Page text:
In our Business Spotlight feature, we ask business founders and owners to tell us their story. How did they start their business? How has it been different to what they expected? How are things looking now? What advice would they give other business owners and people thinking about starting a business?
Michelle is probably best known for her impassioned confrontation of energy secretary Amber Rudd on BBC’s Question Time. In this episode, she talks about how she started her business and how things are going now:
Marianne Whitfield: I’m here on MicroBizMattersDay with Michelle Dorrell. Michelle runs her own nail salon…
Michelle Dorrell: That’s right.
Marianne Whitfield: … but she’s better known as the lady who asked the question on Question Time and gave the minister such a hard time.
Michelle Dorrell: Yeah. So, I upset Amber Rudd I think a little bit. It wasn’t intentional at all.
Marianne Whitfield: We’ve been spending all day here at MicroBizMattersDay at the Portobello House. You’ve been talking a lot, I think, today about your business and how you set up your business and how it’s going now. It’s great to hear that you’re actually now making a profit.
Michelle Dorrell: Yes, so hopefully by the end of this financial year, I will definitely be putting in a plus figure rather than a minus figure on self-assessment.
Marianne Whitfield: Excellent.
How did it all start?
Marianne Whitfield: What I want to do today is really just talk generally about your experience of setting up your business and maybe think of any tips that you can give people who are really starting out on their initial journey. At Essential Business, we try and help people to make those first steps to identify whether self-employment and running their own business is right for them, so it would really be interesting to find out from yourself about how you found the whole experience and whether you think it’s a good thing that you’ve done and just talk to us about how it began.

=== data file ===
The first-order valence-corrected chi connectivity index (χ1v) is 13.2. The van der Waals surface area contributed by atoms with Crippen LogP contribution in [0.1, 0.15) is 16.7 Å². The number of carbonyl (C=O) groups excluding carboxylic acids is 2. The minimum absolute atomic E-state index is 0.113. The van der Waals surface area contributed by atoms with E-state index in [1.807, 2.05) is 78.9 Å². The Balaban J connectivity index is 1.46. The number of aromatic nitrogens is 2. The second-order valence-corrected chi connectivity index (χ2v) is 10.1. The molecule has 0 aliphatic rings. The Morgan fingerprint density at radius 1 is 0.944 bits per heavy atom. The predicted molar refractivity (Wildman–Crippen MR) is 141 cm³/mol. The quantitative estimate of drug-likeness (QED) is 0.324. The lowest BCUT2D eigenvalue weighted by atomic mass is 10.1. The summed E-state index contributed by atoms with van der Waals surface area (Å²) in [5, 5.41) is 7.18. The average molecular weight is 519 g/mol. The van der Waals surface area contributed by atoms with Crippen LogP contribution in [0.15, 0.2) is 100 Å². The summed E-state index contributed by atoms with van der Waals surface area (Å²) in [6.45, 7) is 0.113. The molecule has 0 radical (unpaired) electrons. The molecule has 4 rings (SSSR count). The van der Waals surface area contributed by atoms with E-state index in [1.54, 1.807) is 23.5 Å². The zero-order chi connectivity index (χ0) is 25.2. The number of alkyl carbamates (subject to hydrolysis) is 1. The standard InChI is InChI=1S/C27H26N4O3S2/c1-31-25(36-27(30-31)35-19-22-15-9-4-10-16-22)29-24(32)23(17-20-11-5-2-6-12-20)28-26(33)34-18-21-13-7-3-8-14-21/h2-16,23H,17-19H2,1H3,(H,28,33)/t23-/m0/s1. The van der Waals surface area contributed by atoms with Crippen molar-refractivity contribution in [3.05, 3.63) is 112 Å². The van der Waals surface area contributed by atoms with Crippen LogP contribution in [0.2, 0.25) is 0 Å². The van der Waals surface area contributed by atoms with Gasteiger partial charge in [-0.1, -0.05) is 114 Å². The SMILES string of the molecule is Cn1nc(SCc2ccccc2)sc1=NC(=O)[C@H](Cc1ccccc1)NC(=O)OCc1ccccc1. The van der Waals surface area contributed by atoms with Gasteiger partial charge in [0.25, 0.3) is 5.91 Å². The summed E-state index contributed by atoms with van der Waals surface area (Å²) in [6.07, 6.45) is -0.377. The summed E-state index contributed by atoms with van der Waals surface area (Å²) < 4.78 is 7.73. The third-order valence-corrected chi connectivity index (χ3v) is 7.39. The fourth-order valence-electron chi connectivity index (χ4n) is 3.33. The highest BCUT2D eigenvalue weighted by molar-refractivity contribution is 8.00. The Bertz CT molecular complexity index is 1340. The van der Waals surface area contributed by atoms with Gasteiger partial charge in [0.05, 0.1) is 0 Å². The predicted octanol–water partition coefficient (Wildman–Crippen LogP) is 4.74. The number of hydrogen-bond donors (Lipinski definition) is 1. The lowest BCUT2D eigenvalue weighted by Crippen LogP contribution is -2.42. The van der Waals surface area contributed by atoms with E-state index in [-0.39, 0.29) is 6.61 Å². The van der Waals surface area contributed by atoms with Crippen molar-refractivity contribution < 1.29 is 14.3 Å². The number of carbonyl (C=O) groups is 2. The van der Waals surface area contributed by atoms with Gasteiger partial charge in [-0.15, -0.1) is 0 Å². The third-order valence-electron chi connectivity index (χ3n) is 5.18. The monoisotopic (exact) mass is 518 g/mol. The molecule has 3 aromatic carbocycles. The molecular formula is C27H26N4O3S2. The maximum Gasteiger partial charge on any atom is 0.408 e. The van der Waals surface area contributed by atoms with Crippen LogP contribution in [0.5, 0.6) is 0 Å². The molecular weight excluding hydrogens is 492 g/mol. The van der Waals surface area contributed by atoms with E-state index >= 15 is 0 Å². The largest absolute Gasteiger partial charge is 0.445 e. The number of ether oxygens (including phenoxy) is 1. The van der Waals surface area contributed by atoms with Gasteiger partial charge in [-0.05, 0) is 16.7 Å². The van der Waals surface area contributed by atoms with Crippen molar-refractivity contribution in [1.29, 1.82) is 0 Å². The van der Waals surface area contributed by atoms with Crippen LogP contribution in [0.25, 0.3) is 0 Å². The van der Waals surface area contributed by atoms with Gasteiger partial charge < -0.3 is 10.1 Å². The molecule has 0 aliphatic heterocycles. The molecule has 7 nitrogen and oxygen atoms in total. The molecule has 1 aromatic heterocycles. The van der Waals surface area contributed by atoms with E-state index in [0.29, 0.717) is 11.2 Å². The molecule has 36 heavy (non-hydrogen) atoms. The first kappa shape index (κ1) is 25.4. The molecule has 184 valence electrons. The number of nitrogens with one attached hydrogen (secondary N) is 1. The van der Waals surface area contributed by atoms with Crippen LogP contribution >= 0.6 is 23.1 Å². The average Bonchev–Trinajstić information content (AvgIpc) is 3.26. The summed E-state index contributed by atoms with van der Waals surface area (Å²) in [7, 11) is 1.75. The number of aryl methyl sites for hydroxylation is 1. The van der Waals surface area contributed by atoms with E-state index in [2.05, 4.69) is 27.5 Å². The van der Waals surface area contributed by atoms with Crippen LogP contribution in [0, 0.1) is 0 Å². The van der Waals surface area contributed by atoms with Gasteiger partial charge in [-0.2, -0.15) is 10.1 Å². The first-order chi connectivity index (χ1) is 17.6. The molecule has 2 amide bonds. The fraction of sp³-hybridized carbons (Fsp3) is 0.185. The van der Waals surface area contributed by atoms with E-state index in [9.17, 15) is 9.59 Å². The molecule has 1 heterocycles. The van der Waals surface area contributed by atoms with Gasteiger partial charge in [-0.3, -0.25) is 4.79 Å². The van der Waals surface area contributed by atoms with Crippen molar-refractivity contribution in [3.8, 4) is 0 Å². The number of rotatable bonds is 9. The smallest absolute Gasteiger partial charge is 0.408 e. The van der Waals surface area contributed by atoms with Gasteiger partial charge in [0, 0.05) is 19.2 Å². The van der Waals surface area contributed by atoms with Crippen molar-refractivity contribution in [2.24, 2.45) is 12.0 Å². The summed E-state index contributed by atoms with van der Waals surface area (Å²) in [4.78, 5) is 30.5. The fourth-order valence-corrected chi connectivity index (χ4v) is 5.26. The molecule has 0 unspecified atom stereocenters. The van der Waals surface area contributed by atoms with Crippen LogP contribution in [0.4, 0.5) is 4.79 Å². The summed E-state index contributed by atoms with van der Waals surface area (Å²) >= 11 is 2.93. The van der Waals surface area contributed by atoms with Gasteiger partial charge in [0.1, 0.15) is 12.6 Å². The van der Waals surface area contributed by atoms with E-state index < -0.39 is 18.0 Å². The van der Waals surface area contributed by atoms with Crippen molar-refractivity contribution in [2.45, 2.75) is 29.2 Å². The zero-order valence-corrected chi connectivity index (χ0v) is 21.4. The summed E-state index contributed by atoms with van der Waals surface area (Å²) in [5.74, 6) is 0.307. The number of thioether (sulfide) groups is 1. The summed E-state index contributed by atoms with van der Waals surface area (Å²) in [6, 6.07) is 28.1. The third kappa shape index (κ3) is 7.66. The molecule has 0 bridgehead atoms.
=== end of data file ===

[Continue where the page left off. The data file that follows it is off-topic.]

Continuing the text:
Michelle Dorrell: My situation was that I was unemployed, my first time in unemployment my adult life and it was trying to find a new step, a new ladder I could take, because at the time, we’re talking back in 2001 – 2011, sorry, actually, in the height of the recession, so it’s very difficult to find a job at that point, so I found an opportunity to go through an apprenticeship programme to retrain in a new career, which I took. I took that little leap and then I found within a few months that I was good at the new profession, obviously, doing nails. From there, with the practice sets that I was doing on my models, which were my friends and family, other people were seeing what I’d produced and then coming to me, as well, going, “Will you do our nails?” The whole idea of actually setting up my own business stemmed from there.
Originally the whole point was hopefully, once I’d trained in the new career was to go and work for someone, but when it came about that my work, myself, was so good and I had such a vast following of clientele, let’s try and give it a go myself.
Marianne Whitfield: Excellent. That’s great. What was the first thing that you did in order to take that step and set up on your own?
Michelle Dorrell: First steps was it took me a few months of saving as much money as I could and to buy the products I needed, to buy the essential items just to have everything I needed for the beginning of the business. Obviously, going into the Job Centre was an empowering moment when I’m standing there saying, “I’m here to sign off of benefits.” Thankfully, it was only 18 months I was on them, but it was nice, like I say, very empowering to finally come away from them.